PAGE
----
Travels in Nice after Tragedy
My family’s experience as tourists in a grieving city
On Thursday, July 14th, a truck rammed through a crowd in Nice celebrating Bastille day, a holiday honoring French national pride. 84 people were killed and many more injured. The community was left stunned. A day of celebration was ruined by incomprehensible tragedy. That evening, in another part of the world, my family sat around the television watching the events unfold, uneasily glancing at the plane tickets pinned to the refrigerator just over our shoulders.
We had splurged on an exciting and glamorous trip. I personally viewed it as part of my recovery from 6 weeks in rural India. The itinerary went as follows: fly into Milan, take a train to Nice, spend two days there, rent a car and drive through Provence. Then reverse it and go home, just in time to start another year of college. As the news of the attacks reached Atlanta, we realized we had a choice. We could alter our relatively flexible plans and explore a city other than Nice or we could keep our existing itinerary, unsure of what our few days there would bring. We decided to do the latter. To this day, I know we made the right decision.
Seven days later, we were strolling up the French Riviera. The ocean gleamed a cerulean blue as the sun lay low on the horizon. Children chased each other, arms stretched out with one hand, balancing gelato in the other. Crowds flowed in and out of the nearby flower market and old men sat in their usual café spot, sipping espresso and chatting up waiters. The sight would not have lent one to believe that a tragedy that had taken place just a week before.
For the majority of our time in Nice, this would remain true. My family and I explored local landmarks such as the Opera House, Museé Marc Chagall and Museé Matisse. We enjoyed perhaps one too many glasses of rosé and one too many cones of gelato. We indulged in the humidity free heat and watched the sunrise and sunset on the shores of the Mediterranean. It was lovely. So lovely it was almost too easy to forget what had just happened. It was easy to do so, but incredibly important not to.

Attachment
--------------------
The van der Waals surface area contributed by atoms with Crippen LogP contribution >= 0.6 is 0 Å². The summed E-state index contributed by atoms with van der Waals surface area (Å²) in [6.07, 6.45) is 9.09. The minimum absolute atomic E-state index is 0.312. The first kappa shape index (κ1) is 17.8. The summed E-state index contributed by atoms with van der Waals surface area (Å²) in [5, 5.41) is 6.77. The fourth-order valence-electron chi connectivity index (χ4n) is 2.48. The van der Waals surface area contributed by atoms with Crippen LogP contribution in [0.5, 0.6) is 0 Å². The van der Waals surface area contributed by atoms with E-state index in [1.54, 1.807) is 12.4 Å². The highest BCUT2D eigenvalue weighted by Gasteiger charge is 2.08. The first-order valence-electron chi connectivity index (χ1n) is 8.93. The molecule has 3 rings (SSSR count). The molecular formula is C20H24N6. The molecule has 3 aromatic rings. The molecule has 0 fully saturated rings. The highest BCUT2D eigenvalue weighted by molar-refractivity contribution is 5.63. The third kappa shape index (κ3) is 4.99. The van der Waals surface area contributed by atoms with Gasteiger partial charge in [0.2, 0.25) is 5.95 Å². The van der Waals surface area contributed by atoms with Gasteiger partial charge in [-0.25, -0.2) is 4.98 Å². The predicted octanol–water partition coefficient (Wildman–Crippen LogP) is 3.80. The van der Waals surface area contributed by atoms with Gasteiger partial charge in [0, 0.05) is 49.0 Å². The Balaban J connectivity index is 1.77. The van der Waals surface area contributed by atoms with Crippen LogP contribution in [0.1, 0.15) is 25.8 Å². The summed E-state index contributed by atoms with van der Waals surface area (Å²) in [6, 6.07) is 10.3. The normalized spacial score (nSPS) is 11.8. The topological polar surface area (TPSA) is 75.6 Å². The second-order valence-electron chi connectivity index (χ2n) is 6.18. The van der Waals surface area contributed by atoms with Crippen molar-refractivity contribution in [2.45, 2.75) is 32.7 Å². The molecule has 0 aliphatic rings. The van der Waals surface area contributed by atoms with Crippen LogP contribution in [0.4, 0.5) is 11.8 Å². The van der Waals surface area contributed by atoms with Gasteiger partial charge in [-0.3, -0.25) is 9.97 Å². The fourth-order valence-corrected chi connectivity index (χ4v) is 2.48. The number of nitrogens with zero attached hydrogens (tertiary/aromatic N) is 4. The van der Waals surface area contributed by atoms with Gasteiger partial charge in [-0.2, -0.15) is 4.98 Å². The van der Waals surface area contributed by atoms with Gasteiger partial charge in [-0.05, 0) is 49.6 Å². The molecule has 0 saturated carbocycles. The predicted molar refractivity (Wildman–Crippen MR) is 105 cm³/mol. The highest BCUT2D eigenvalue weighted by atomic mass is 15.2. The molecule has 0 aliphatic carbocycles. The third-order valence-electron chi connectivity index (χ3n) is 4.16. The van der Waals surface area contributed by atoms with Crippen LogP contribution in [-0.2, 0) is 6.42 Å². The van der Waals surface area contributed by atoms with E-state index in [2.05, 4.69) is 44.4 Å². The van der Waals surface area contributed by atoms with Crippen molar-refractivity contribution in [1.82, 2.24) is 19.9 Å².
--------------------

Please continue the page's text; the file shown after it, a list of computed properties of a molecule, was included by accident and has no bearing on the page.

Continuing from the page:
As we wandered, small clues would arise. On the main shopping street, Avenue Jean Medecin, a “missing” sign was pinned to a storefront. On a busy Saturday morning, we noticed that an unusual amount of shops were closed, contrary to the hours they had listed. On our final day, we wandered further up the Riviera than before and came across the memorial. The mile-long stretch that the the truck had driven was now lined with flowers, notes, pictures, and stuffed animals honoring the victims of the attack and the city itself.
I noticed that the notes were written not only in French, but English, Italian, Spanish, Chinese, Hebrew, Arabic and many more languages I did not recognize. Due to its beauty, culture and history, Nice is a global city, a city of tourists. People from all over the world were affected by this tragedy and in response, people from all over the world reached out. The massive memorial acted as a testament to the love and support of the global community.
It was a tragic summer, not just for Nice. Terrorists attacked cities throughout Europe, the Middle East, the United States and Asia. In Dhaka, they raided a coffee shop killing students from my college, in Orlando they murdered dancers enjoying a night out and in Baghdad they detonated twin bombs, adding more pain to an already hurting city.
Such a summer is bound to trigger fear: fear of people not like us, fear of the future and fear of traveling. If there is one thing I learned, it is that we should not let these events prevent us from doing what we love. The beauty of travel is being able to share our culture with others and learn from those unlike us. It is about connecting people, both in good situations and in bad.
To see the real and raw sides of a place, not the glossy, magazine version can reveal a truth that a traveler may otherwise not see. The act of showing up no matter what, supporting local businesses, engaging with natives and simply being present has immense power. Travel acts as a way to bring people together, in a world where so many people are trying to drive us apart. As young people paving our way through it, it is our obligation to continue to do so.